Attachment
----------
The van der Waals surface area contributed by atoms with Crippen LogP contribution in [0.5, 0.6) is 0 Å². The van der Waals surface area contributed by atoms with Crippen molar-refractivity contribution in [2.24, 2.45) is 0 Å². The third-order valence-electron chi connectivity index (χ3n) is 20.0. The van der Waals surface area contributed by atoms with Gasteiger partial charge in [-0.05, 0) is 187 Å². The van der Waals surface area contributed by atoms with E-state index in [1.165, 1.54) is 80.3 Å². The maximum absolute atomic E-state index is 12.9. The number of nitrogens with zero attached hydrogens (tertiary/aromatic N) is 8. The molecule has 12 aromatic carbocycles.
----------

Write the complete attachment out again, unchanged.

The van der Waals surface area contributed by atoms with Crippen LogP contribution in [0.5, 0.6) is 0 Å². The van der Waals surface area contributed by atoms with Crippen molar-refractivity contribution in [2.24, 2.45) is 0 Å². The third-order valence-electron chi connectivity index (χ3n) is 20.0. The van der Waals surface area contributed by atoms with Gasteiger partial charge in [-0.05, 0) is 187 Å². The van der Waals surface area contributed by atoms with E-state index in [1.165, 1.54) is 80.3 Å². The maximum absolute atomic E-state index is 12.9. The number of nitrogens with zero attached hydrogens (tertiary/aromatic N) is 8. The molecule has 12 aromatic carbocycles.